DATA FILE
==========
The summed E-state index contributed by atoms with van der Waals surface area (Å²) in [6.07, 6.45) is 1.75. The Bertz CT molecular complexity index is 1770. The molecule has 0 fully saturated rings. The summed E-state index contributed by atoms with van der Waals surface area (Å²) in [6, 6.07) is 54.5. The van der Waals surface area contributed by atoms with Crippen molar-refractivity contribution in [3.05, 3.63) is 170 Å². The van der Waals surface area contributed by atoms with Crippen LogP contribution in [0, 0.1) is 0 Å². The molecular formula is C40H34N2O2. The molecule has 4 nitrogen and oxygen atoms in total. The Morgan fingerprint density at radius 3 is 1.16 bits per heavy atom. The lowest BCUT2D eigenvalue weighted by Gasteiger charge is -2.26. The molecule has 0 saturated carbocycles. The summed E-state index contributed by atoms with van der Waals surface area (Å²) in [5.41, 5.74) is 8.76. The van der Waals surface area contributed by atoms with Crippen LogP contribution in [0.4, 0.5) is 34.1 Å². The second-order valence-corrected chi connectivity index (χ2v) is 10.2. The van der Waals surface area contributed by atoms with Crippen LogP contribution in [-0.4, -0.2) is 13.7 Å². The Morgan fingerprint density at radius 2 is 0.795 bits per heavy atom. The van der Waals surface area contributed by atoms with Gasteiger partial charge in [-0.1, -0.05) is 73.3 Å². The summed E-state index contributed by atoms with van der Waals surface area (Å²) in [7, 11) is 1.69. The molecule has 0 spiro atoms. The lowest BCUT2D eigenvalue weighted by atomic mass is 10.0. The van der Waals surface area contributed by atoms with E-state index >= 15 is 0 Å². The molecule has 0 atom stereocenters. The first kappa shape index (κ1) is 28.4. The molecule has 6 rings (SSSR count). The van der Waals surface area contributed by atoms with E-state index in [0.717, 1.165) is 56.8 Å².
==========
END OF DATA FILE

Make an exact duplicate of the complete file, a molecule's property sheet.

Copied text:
The summed E-state index contributed by atoms with van der Waals surface area (Å²) in [6.07, 6.45) is 1.75. The Bertz CT molecular complexity index is 1770. The molecule has 0 fully saturated rings. The summed E-state index contributed by atoms with van der Waals surface area (Å²) in [6, 6.07) is 54.5. The van der Waals surface area contributed by atoms with Crippen molar-refractivity contribution in [3.05, 3.63) is 170 Å². The van der Waals surface area contributed by atoms with Crippen LogP contribution in [0, 0.1) is 0 Å². The molecular formula is C40H34N2O2. The molecule has 4 nitrogen and oxygen atoms in total. The Morgan fingerprint density at radius 3 is 1.16 bits per heavy atom. The lowest BCUT2D eigenvalue weighted by Gasteiger charge is -2.26. The molecule has 0 saturated carbocycles. The summed E-state index contributed by atoms with van der Waals surface area (Å²) in [5.41, 5.74) is 8.76. The van der Waals surface area contributed by atoms with Crippen LogP contribution in [0.4, 0.5) is 34.1 Å². The second-order valence-corrected chi connectivity index (χ2v) is 10.2. The van der Waals surface area contributed by atoms with Crippen LogP contribution in [-0.4, -0.2) is 13.7 Å². The Morgan fingerprint density at radius 2 is 0.795 bits per heavy atom. The van der Waals surface area contributed by atoms with Gasteiger partial charge in [-0.1, -0.05) is 73.3 Å². The summed E-state index contributed by atoms with van der Waals surface area (Å²) in [7, 11) is 1.69. The molecule has 0 spiro atoms. The lowest BCUT2D eigenvalue weighted by atomic mass is 10.0. The van der Waals surface area contributed by atoms with E-state index >= 15 is 0 Å². The molecule has 0 atom stereocenters. The first kappa shape index (κ1) is 28.4. The molecule has 6 rings (SSSR count). The van der Waals surface area contributed by atoms with E-state index in [0.717, 1.165) is 56.8 Å².